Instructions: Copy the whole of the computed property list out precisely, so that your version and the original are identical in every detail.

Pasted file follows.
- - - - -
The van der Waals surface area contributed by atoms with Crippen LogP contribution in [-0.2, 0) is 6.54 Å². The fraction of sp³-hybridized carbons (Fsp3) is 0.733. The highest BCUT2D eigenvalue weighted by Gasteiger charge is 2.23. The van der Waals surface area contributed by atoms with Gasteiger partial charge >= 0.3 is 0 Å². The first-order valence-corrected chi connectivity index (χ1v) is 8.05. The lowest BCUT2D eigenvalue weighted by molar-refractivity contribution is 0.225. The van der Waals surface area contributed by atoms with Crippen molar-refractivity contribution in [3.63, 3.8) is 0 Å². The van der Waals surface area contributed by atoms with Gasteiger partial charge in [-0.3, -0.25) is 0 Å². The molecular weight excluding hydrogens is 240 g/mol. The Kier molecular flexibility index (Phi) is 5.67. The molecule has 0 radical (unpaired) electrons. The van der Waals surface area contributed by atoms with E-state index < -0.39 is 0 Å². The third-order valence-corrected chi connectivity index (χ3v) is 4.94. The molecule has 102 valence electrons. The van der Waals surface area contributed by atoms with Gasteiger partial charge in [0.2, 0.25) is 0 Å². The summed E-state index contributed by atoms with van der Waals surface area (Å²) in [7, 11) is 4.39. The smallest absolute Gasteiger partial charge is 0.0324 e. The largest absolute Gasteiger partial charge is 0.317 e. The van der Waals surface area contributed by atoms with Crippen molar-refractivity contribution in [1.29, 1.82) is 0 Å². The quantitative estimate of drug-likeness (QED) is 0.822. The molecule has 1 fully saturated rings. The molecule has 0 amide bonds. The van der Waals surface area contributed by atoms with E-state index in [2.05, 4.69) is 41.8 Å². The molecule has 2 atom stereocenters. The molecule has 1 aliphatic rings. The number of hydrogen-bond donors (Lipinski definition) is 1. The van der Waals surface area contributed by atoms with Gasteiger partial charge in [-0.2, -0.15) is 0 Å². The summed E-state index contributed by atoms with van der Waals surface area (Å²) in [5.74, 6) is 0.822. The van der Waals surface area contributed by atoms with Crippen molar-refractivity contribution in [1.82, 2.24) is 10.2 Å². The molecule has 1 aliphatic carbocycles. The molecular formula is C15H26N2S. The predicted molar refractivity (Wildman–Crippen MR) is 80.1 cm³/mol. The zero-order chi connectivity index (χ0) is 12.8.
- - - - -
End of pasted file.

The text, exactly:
The van der Waals surface area contributed by atoms with Crippen LogP contribution in [-0.2, 0) is 6.54 Å². The fraction of sp³-hybridized carbons (Fsp3) is 0.733. The highest BCUT2D eigenvalue weighted by Gasteiger charge is 2.23. The van der Waals surface area contributed by atoms with Gasteiger partial charge >= 0.3 is 0 Å². The first-order valence-corrected chi connectivity index (χ1v) is 8.05. The lowest BCUT2D eigenvalue weighted by molar-refractivity contribution is 0.225. The van der Waals surface area contributed by atoms with Crippen molar-refractivity contribution in [3.63, 3.8) is 0 Å². The van der Waals surface area contributed by atoms with Gasteiger partial charge in [-0.3, -0.25) is 0 Å². The molecular weight excluding hydrogens is 240 g/mol. The Kier molecular flexibility index (Phi) is 5.67. The molecule has 0 radical (unpaired) electrons. The van der Waals surface area contributed by atoms with E-state index < -0.39 is 0 Å². The third-order valence-corrected chi connectivity index (χ3v) is 4.94. The molecule has 102 valence electrons. The van der Waals surface area contributed by atoms with Gasteiger partial charge in [0.2, 0.25) is 0 Å². The summed E-state index contributed by atoms with van der Waals surface area (Å²) in [7, 11) is 4.39. The smallest absolute Gasteiger partial charge is 0.0324 e. The largest absolute Gasteiger partial charge is 0.317 e. The van der Waals surface area contributed by atoms with Crippen molar-refractivity contribution in [1.29, 1.82) is 0 Å². The quantitative estimate of drug-likeness (QED) is 0.822. The molecule has 1 fully saturated rings. The molecule has 0 amide bonds. The van der Waals surface area contributed by atoms with E-state index in [2.05, 4.69) is 41.8 Å². The molecule has 2 atom stereocenters. The molecule has 1 aliphatic rings. The number of hydrogen-bond donors (Lipinski definition) is 1. The van der Waals surface area contributed by atoms with Gasteiger partial charge in [-0.2, -0.15) is 0 Å². The summed E-state index contributed by atoms with van der Waals surface area (Å²) in [5.74, 6) is 0.822. The van der Waals surface area contributed by atoms with Crippen molar-refractivity contribution in [1.82, 2.24) is 10.2 Å². The molecule has 1 aliphatic carbocycles. The molecular formula is C15H26N2S. The predicted molar refractivity (Wildman–Crippen MR) is 80.1 cm³/mol. The zero-order chi connectivity index (χ0) is 12.8.